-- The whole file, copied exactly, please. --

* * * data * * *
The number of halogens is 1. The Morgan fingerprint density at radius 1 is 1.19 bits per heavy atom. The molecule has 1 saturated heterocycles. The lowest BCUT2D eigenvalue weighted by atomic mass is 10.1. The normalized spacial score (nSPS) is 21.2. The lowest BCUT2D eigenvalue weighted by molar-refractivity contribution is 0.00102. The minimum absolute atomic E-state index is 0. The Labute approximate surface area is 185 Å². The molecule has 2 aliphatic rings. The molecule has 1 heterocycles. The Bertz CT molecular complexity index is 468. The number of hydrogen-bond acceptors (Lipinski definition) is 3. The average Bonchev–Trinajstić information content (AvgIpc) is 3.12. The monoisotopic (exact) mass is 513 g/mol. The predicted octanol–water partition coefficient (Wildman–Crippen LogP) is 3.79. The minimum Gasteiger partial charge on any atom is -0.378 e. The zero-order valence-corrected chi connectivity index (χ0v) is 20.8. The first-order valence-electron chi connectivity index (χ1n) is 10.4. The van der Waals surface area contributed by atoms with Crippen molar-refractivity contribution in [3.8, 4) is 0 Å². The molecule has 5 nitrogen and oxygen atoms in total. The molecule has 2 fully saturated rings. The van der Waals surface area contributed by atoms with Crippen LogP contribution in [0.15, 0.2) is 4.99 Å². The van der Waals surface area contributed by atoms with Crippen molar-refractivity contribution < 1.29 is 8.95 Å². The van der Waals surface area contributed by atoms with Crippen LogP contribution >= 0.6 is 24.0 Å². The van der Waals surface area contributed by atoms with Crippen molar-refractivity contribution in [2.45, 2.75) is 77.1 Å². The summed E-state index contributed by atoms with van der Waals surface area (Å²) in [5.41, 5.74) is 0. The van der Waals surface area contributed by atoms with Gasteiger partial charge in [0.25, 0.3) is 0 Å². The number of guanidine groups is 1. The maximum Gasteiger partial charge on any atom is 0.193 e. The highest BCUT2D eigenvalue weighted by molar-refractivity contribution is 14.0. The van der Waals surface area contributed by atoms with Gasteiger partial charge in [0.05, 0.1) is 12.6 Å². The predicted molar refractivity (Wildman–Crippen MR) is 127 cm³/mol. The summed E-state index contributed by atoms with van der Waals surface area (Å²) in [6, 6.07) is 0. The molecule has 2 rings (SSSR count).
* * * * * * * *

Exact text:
The number of halogens is 1. The Morgan fingerprint density at radius 1 is 1.19 bits per heavy atom. The molecule has 1 saturated heterocycles. The lowest BCUT2D eigenvalue weighted by atomic mass is 10.1. The normalized spacial score (nSPS) is 21.2. The lowest BCUT2D eigenvalue weighted by molar-refractivity contribution is 0.00102. The minimum absolute atomic E-state index is 0. The Labute approximate surface area is 185 Å². The molecule has 2 aliphatic rings. The molecule has 1 heterocycles. The Bertz CT molecular complexity index is 468. The number of hydrogen-bond acceptors (Lipinski definition) is 3. The average Bonchev–Trinajstić information content (AvgIpc) is 3.12. The monoisotopic (exact) mass is 513 g/mol. The predicted octanol–water partition coefficient (Wildman–Crippen LogP) is 3.79. The minimum Gasteiger partial charge on any atom is -0.378 e. The zero-order valence-corrected chi connectivity index (χ0v) is 20.8. The first-order valence-electron chi connectivity index (χ1n) is 10.4. The van der Waals surface area contributed by atoms with Crippen molar-refractivity contribution in [3.8, 4) is 0 Å². The molecule has 5 nitrogen and oxygen atoms in total. The molecule has 2 fully saturated rings. The van der Waals surface area contributed by atoms with Crippen LogP contribution in [0.15, 0.2) is 4.99 Å². The van der Waals surface area contributed by atoms with Crippen molar-refractivity contribution < 1.29 is 8.95 Å². The van der Waals surface area contributed by atoms with Crippen LogP contribution >= 0.6 is 24.0 Å². The van der Waals surface area contributed by atoms with Crippen molar-refractivity contribution in [2.45, 2.75) is 77.1 Å². The summed E-state index contributed by atoms with van der Waals surface area (Å²) in [5.41, 5.74) is 0. The van der Waals surface area contributed by atoms with Gasteiger partial charge in [0.25, 0.3) is 0 Å². The number of guanidine groups is 1. The maximum Gasteiger partial charge on any atom is 0.193 e. The highest BCUT2D eigenvalue weighted by molar-refractivity contribution is 14.0. The van der Waals surface area contributed by atoms with Gasteiger partial charge in [0.05, 0.1) is 12.6 Å². The predicted molar refractivity (Wildman–Crippen MR) is 127 cm³/mol. The summed E-state index contributed by atoms with van der Waals surface area (Å²) in [6, 6.07) is 0. The molecule has 2 rings (SSSR count).